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Fantastic Beasts Found Inside Ancient Egyptian Coffins Sealed For 1,500 Years

Imaging techniques revealed lizard bones inside the coffins without even opening them.

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Tom Hale

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Tom Hale

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Tom is a writer in London with a Master's degree in Journalism whose editorial work covers anything from health and the environment to technology and archaeology.

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An animal coffin from the study surmounted by a human-headed part-eel, part-cobra creature wearing a double crown, associated with the ancient Egyptian god Atum.

An animal coffin from the study surmounted by a human-headed, part-eel, part-cobra creature wearing a double crown, associated with the ancient Egyptian god Atum. Image credit: The Trustees of the British Museum

Ancient Egyptian copper coffins that have been sealed for over 1,500 years have been “digitally cracked open” using fancy new imaging techniques to reveal their mummified contents. Although many of the innards have not fared well over the past centuries, it appears that mummified lizards wrapped in linen were placed in the coffins. Why, however, is still a bit of a mystery.

Scientists at the British Museum in London studied the artifacts using neutron tomography, a technique that collects information about the structure inside an object by working out how a neutron beam passes through it. 

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Six coffins were analyzed in total. Three of the coffins, topped with lizard and eel figures, have been dated to between 500 and 300 BCE and were first discovered in the ancient Egyptian city of Naukratis. A fourth coffin, topped by a lizard figure, has been dated to between 664 and 332 BCE and was discovered in the ancient city of Tell el-Yehudiyeh. 

The final two coffins are decorated with the figure of a bizarre creature that’s part-eel, part-cobra with a human head (top image). This pair were dated to between 650 and 250 BCE, although their origin is unknown.

The team used neutron imaging to reveal a lizard skull (inset) in one of the coffins.

The team used neutron imaging to reveal a lizard skull (inset) in one of the coffins. Image credit: The Trustees of the British Museum and O’Flynn et al.


Bones were found in three of the coffins. Inside one was the intact skull of an animal that appears to have belonged to a species of wall lizard (Mesalina) endemic to North Africa. Another two coffins contained ground-up bones that have broken down in shards, which are suspected to be lizards too, while the remaining three appeared to be empty.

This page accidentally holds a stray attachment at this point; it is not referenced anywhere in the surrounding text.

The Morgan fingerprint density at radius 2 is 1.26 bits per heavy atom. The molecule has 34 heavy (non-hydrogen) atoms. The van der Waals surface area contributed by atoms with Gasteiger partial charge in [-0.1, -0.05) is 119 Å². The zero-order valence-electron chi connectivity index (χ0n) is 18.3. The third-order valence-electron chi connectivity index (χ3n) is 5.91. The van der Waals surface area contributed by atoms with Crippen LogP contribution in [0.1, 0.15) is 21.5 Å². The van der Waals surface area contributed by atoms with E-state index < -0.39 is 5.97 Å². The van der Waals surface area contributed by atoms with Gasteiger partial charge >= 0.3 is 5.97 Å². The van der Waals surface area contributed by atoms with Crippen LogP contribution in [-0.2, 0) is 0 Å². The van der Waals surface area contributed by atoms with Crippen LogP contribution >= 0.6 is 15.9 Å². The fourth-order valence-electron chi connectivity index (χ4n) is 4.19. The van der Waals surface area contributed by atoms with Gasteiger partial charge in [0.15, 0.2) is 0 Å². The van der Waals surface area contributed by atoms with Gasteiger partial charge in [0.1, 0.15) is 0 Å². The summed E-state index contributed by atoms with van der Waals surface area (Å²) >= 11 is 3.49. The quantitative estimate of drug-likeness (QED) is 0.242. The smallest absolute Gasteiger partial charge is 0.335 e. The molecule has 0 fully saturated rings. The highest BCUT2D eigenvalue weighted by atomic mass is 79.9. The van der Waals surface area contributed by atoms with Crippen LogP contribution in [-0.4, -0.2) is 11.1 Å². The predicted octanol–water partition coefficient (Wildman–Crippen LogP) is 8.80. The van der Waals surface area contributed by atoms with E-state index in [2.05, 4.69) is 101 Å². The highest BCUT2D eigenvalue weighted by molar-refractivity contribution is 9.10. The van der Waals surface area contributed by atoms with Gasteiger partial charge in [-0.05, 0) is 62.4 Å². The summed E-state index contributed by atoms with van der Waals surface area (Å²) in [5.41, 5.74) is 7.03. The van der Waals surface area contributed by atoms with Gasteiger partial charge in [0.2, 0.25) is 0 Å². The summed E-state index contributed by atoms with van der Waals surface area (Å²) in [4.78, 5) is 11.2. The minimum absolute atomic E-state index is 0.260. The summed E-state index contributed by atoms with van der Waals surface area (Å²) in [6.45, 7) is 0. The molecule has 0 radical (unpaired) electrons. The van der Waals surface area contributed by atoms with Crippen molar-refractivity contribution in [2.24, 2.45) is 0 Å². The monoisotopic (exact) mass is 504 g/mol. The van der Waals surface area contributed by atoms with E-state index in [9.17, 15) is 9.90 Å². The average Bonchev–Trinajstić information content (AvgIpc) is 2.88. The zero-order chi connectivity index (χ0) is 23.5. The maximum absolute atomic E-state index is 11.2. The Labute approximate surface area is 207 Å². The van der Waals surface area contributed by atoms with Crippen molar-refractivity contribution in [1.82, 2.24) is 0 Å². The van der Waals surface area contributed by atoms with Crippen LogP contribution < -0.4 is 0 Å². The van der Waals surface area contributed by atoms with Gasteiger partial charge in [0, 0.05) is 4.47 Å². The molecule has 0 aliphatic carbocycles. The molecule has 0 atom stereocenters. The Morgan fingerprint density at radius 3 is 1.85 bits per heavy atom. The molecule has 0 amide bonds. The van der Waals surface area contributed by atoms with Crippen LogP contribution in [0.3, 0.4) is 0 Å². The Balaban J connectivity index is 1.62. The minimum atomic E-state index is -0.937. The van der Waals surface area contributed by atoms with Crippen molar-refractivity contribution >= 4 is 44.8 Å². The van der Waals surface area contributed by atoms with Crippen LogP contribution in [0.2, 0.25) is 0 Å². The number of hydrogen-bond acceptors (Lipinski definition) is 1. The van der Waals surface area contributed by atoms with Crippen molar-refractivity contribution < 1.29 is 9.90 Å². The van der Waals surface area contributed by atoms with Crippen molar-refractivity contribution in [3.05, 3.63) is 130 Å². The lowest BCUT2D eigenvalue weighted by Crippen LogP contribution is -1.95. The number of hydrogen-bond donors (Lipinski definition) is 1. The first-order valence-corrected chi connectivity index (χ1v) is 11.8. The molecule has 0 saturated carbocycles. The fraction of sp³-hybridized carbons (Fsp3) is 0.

It’s notable that three of the coffins also contained evidence of linen, which was commonly used in Ancient Egyptian mummification. 

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Additionally, three coffins also contained traces of lead. Perhaps this was to help with weight distribution, the researchers argue, or maybe it was featured because lead was seen as a “magical” material by this culture. 

It’s well known that the ancient Egyptians were wild about animal mummies. Many mummified species have been discovered at sites in Egypt, including countless dogs, cats, baboons, lions, horses, goats, snakes, birds, and even crocodiles

There’s some debate around why they did this, but it's safe to assume ancient Egypt placed a huge amount of cultural and likely spiritual importance on animals. Some believe the animal remains were used as offering to the gods, while others argue that they were seen as living embodiments of the gods themselves and perhaps even directly worshiped.

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“Animal remains, believed to be physical incarnations of deities, votive offerings, or part of a ritual performance, have been discovered inside many religious complexes, mostly dating to the 1st millennium BCE. Remains were sometimes placed within statues of animals or inside boxes featuring a representation of the animal on the top. Such boxes are interchangeably referred to in Egyptological literature as ‘animal coffins’ or ‘votive boxes’, although it is not always clear if they systematically contain the remains of an animal, or if they were votive in nature rather than performing some ritual function,” the study authors write. 

The study is published in the journal Scientific Reports.


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